Changing Welfare States is is a major new examination of the wave of social reform that has swept across Europe over the past two decades.
In a comparative fashion, it analyses reform trajectories and political destinations in an era of rapid socioeconomic restructuring, including the critical impact of the global financial crisis on welfare state futures.
The book argues that the overall scope of social reform across the member states of the European Unionvaries widely.
In some cases welfare state change has been accompanied by deep social conflicts, while in other instances unpopular social reforms received broad consent from opposition parties, trade unions and employer organizations.
The analysis reveals trajectories of welfare reform in many countries thatare more proactive and reconstructive than is often argued in academic research and the media.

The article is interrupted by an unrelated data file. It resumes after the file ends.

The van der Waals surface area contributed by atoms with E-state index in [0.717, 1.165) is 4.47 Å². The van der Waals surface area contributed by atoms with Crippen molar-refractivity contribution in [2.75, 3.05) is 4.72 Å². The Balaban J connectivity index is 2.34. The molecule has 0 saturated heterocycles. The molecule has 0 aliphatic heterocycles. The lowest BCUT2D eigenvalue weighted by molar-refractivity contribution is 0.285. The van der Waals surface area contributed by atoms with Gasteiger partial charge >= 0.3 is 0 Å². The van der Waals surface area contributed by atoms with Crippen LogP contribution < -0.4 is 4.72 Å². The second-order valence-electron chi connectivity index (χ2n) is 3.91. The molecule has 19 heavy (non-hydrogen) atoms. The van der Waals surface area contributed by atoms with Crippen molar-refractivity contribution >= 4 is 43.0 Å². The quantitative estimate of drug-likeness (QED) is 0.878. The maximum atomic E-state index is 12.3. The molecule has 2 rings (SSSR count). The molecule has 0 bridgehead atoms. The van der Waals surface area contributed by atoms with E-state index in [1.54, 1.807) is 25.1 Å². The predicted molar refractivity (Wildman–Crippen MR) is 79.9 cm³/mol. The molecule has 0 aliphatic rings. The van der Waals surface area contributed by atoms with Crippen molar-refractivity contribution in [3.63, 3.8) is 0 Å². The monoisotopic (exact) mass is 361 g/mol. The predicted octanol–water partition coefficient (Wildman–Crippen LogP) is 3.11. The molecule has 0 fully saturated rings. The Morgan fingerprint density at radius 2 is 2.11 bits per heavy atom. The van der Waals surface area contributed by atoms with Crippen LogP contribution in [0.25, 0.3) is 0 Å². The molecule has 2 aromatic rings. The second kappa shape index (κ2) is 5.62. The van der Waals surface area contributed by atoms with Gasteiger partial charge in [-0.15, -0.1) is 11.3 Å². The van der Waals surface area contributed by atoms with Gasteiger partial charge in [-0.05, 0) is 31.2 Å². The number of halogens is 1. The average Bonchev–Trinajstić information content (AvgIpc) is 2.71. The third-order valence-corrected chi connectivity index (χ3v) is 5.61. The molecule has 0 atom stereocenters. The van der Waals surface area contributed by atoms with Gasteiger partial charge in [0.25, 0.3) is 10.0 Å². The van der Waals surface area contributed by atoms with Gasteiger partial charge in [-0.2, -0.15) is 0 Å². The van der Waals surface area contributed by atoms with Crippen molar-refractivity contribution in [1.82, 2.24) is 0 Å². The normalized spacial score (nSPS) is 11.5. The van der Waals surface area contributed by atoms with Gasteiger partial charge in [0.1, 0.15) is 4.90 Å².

Alongside retrenchments, there have been deliberate attempts - often given impetus by intensified European (economic) integration - to rebuild social programs and institutions and thereby accommodate welfare policy repertoires to the new economic and social realities of the 21st century.
Welfare state change is work in progress, leading to patchwork mixes of old and new policies and institutions, onthe lookout, perhaps, for greater coherence.
Unsurprisingly, that search process remains incomplete, resulting from the institutionally bounded and contingent adaptation to the challenges of economic globalization, fiscal austerity, family and gender change, adverse demography, and changing politicalcleavages.